Saturday, October 12, 2013

Second site for private planes proposed for Aspen-Pitkin County Airport/Sardy Field (KASE), Colorado

A Texas company that offers private-plane services across the United States and in Canada and Europe has its eyes set on the Aspen Airport.

Landmark Aviation recently submitted an application to Pitkin County to build what would be the airport’s second fixed-base operation (FBO), said county manager Jon Peacock on Friday.

FBOs typically offer fueling, hangar and tie-down space, repairs, car rentals and other amenities for private planes. Atlantic Aviation currently provides FBO services at Sardy Field.

In receiving $64 million in grants from the Federal Aviation Administration over the past decade, Pitkin County and airport officials represented an area on the facility’s west side as reserved for future aeronautical use.

An FAA official said last year that 39 grants are attached to that money, meaning the county must use the land as it was designated in the grant applications.

One of the FAA’s “grant assurances” also mandate that the airport provide a level playing field when it comes to FBOs, Peacock said.

“The idea is that we don’t establish monopolies,” he said.

As such, Landmark Aviation’s application will trigger a request-for-proposal process that could start in April or May.

During the development of the county’s 20-year airport master plan last year, multiple FBOs expressed interest in Sardy Field.

“Aspen is looking like an attractive prospect for a second FBO,” Peacock said.

The site would be just downvalley from the airport’s operations building on Owl Creek Road.

Among the uses set aside for the airport’s west side in the master plan are 22,000 square feet for 30 tie-down spaces for airplanes. The new FBO also will require a new taxiway and other infrastructure.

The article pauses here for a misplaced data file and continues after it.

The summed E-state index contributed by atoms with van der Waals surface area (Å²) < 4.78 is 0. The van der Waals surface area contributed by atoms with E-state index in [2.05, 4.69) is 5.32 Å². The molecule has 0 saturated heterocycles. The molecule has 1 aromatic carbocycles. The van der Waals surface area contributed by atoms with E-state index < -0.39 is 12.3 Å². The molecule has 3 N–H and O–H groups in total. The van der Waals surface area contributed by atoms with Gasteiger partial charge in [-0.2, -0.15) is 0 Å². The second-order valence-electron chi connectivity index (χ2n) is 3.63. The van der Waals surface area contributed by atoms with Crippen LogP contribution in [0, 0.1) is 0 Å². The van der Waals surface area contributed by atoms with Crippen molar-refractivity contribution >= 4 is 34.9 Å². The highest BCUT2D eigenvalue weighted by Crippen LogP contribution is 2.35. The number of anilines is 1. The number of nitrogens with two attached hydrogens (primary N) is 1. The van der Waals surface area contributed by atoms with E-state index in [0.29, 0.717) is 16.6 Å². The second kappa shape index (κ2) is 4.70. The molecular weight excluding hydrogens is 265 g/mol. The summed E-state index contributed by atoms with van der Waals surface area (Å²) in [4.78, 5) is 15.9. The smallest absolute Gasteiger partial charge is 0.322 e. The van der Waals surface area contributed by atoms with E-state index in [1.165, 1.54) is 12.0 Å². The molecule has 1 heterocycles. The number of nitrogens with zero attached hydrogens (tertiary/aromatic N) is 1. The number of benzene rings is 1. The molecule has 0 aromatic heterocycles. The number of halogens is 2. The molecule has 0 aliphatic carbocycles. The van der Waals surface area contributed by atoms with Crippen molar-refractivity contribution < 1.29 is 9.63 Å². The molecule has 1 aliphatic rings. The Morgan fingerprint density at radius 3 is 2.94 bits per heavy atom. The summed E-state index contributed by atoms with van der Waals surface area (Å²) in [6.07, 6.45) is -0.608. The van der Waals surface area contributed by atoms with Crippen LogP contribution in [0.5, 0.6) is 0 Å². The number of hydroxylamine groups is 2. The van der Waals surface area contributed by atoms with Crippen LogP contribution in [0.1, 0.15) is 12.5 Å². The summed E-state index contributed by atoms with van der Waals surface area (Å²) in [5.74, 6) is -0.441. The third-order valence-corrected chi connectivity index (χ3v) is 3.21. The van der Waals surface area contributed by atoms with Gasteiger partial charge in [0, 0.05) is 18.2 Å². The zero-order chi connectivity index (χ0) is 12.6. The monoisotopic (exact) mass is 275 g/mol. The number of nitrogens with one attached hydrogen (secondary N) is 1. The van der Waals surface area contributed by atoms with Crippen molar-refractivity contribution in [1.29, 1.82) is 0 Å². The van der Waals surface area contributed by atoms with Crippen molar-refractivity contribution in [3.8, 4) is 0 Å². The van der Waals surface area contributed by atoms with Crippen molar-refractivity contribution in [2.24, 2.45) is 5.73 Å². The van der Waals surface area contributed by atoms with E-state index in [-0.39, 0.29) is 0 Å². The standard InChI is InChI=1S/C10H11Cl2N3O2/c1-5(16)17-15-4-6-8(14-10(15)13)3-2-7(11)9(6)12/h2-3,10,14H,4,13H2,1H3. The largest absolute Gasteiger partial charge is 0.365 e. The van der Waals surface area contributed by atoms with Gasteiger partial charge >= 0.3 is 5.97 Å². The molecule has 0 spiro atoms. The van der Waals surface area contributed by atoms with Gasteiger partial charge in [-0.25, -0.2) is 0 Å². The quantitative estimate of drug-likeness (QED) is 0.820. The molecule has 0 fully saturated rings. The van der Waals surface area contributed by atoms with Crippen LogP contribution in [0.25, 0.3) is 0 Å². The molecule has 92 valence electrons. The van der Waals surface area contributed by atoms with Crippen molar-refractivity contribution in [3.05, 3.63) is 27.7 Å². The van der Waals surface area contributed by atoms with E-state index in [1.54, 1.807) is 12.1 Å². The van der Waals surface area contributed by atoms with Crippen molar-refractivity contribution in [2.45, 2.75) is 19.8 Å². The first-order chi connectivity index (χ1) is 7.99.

During the master plan process, Pitkin County commissioner Rachel Richards said she was worried about how a second FBO will affect Owl Creek and potentially increase traffic on the namesake road. She also noted that structures from an old ranch near the new FBO may qualify for the National Register of Historic Places.

Peacock said that whichever operator is chosen, their plan will have to undergo a lengthy environmental analysis under the National Environmental Policy Act.

“So will that take 18 months to complete?” he said. “Absolutely, if not longer.”

That could push the start of construction to sometime in 2016. The FAA will have oversight of the new taxiway, setbacks and other aspects related to runway safety.

Also, as part of the master plan — which the FAA approved a month or so ago — a citizen task force is working with the county on design guidelines for the facility, a process aimed at ensuring that future development adheres to community values.

Peacock said that process will have to be complete before the county issues the request for proposals (RFP). The design guidelines are expected to be finished in February.

“It’d be very, very difficult for us to put together a good RFP without having those guidelines in place,” Peacock said. The design standards “would let FBO know what they’re bidding on.”

Once an operator is selected, they will submit a plan that will undergo a “locations and extent” review, which will allow the county planning commission to offer its thoughts.

The board of county commissioners will not be involved in the selection of the FBO because it is the final body to which a vendor can appeal decisions. The selection will be made by an RFP team with various experts that will review and score proposals. But commissioners will have the final say because they will approve the lease for the new FBO.

The successful FBO may not be chosen until next fall. The company will have to prove its capability to implement the proposal, the benefits to the airport and compliance with the master plan and design standards, among other criteria.

“It’s going to be a very complicated process,” Peacock said of selecting the operator.

Houston-based Landmark Aviation has 53 FBOs and another nine sites that offer maintenance, repair and overhaul of aircraft. It is a subsidiary of the Carlyle Group, a $170 billion asset management company. The company’s vice president of marketing was not available for comment Friday.

The county is not releasing the application because Peacock said it contains some of the company’s trademark secrets and other proprietary information.

Messages left with officials at Atlantic Aviation, which has 11 years left on its lease with the county, were not returned.


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